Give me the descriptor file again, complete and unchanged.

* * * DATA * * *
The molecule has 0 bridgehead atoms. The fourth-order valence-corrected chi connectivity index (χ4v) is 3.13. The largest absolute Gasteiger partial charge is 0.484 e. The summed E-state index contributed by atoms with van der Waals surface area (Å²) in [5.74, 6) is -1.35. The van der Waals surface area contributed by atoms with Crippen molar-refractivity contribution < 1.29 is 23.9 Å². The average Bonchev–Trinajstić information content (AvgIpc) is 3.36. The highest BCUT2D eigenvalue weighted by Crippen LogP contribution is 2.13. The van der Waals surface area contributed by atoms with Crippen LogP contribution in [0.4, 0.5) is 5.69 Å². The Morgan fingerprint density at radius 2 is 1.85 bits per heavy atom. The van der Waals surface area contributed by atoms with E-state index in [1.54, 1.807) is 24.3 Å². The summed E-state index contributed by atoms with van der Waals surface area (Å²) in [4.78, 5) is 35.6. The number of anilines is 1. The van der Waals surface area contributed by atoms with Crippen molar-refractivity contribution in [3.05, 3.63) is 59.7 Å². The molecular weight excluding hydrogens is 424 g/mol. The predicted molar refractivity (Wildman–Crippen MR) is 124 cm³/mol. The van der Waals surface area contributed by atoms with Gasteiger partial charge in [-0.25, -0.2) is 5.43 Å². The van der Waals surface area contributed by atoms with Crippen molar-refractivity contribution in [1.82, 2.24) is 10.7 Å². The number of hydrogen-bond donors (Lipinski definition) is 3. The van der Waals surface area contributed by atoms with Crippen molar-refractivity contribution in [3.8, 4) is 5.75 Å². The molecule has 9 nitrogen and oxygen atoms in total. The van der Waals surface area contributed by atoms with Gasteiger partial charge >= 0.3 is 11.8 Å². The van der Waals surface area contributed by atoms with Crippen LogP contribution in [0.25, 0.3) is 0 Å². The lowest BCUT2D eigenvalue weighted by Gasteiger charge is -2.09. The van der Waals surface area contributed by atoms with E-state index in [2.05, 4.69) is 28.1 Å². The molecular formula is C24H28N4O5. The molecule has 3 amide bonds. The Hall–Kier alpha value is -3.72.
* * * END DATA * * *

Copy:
The molecule has 0 bridgehead atoms. The fourth-order valence-corrected chi connectivity index (χ4v) is 3.13. The largest absolute Gasteiger partial charge is 0.484 e. The summed E-state index contributed by atoms with van der Waals surface area (Å²) in [5.74, 6) is -1.35. The van der Waals surface area contributed by atoms with Crippen molar-refractivity contribution < 1.29 is 23.9 Å². The average Bonchev–Trinajstić information content (AvgIpc) is 3.36. The highest BCUT2D eigenvalue weighted by Crippen LogP contribution is 2.13. The van der Waals surface area contributed by atoms with Crippen LogP contribution in [0.4, 0.5) is 5.69 Å². The Morgan fingerprint density at radius 2 is 1.85 bits per heavy atom. The van der Waals surface area contributed by atoms with E-state index in [1.54, 1.807) is 24.3 Å². The summed E-state index contributed by atoms with van der Waals surface area (Å²) in [4.78, 5) is 35.6. The number of anilines is 1. The van der Waals surface area contributed by atoms with Crippen molar-refractivity contribution in [3.05, 3.63) is 59.7 Å². The molecular weight excluding hydrogens is 424 g/mol. The predicted molar refractivity (Wildman–Crippen MR) is 124 cm³/mol. The van der Waals surface area contributed by atoms with Gasteiger partial charge in [-0.25, -0.2) is 5.43 Å². The van der Waals surface area contributed by atoms with Crippen molar-refractivity contribution in [1.82, 2.24) is 10.7 Å². The number of hydrogen-bond donors (Lipinski definition) is 3. The van der Waals surface area contributed by atoms with Crippen molar-refractivity contribution in [3.8, 4) is 5.75 Å². The molecule has 9 nitrogen and oxygen atoms in total. The van der Waals surface area contributed by atoms with Gasteiger partial charge >= 0.3 is 11.8 Å². The van der Waals surface area contributed by atoms with Crippen LogP contribution in [0.25, 0.3) is 0 Å². The lowest BCUT2D eigenvalue weighted by Gasteiger charge is -2.09. The van der Waals surface area contributed by atoms with E-state index in [2.05, 4.69) is 28.1 Å². The molecular formula is C24H28N4O5. The molecule has 3 amide bonds. The Hall–Kier alpha value is -3.72.